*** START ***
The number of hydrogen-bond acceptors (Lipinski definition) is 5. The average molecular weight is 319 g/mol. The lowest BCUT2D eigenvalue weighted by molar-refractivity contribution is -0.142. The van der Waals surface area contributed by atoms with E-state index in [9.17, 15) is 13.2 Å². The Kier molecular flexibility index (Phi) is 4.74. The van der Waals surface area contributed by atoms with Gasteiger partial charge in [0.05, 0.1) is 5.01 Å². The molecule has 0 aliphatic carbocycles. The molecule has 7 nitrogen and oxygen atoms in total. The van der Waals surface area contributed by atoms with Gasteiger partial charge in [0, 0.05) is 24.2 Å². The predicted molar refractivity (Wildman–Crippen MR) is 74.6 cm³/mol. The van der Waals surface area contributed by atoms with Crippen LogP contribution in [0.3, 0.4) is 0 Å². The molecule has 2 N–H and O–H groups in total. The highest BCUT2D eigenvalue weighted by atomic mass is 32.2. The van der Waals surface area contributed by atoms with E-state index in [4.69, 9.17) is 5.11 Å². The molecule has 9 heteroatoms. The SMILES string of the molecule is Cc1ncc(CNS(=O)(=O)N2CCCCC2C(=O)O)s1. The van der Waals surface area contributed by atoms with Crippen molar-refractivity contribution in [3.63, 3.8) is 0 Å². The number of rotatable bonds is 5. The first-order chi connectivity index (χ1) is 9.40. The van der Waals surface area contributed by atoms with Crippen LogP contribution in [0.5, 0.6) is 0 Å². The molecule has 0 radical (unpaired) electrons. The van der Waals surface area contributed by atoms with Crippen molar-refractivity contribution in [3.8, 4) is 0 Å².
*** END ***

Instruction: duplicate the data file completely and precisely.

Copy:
The number of hydrogen-bond acceptors (Lipinski definition) is 5. The average molecular weight is 319 g/mol. The lowest BCUT2D eigenvalue weighted by molar-refractivity contribution is -0.142. The van der Waals surface area contributed by atoms with E-state index in [9.17, 15) is 13.2 Å². The Kier molecular flexibility index (Phi) is 4.74. The van der Waals surface area contributed by atoms with Gasteiger partial charge in [0.05, 0.1) is 5.01 Å². The molecule has 0 aliphatic carbocycles. The molecule has 7 nitrogen and oxygen atoms in total. The van der Waals surface area contributed by atoms with Gasteiger partial charge in [0, 0.05) is 24.2 Å². The predicted molar refractivity (Wildman–Crippen MR) is 74.6 cm³/mol. The van der Waals surface area contributed by atoms with Crippen LogP contribution in [0.3, 0.4) is 0 Å². The molecule has 2 N–H and O–H groups in total. The highest BCUT2D eigenvalue weighted by atomic mass is 32.2. The van der Waals surface area contributed by atoms with E-state index in [4.69, 9.17) is 5.11 Å². The molecule has 9 heteroatoms. The SMILES string of the molecule is Cc1ncc(CNS(=O)(=O)N2CCCCC2C(=O)O)s1. The van der Waals surface area contributed by atoms with Crippen molar-refractivity contribution in [3.63, 3.8) is 0 Å². The number of rotatable bonds is 5. The first-order chi connectivity index (χ1) is 9.40. The van der Waals surface area contributed by atoms with Crippen LogP contribution in [0.5, 0.6) is 0 Å². The molecule has 0 radical (unpaired) electrons. The van der Waals surface area contributed by atoms with Crippen molar-refractivity contribution in [3.8, 4) is 0 Å².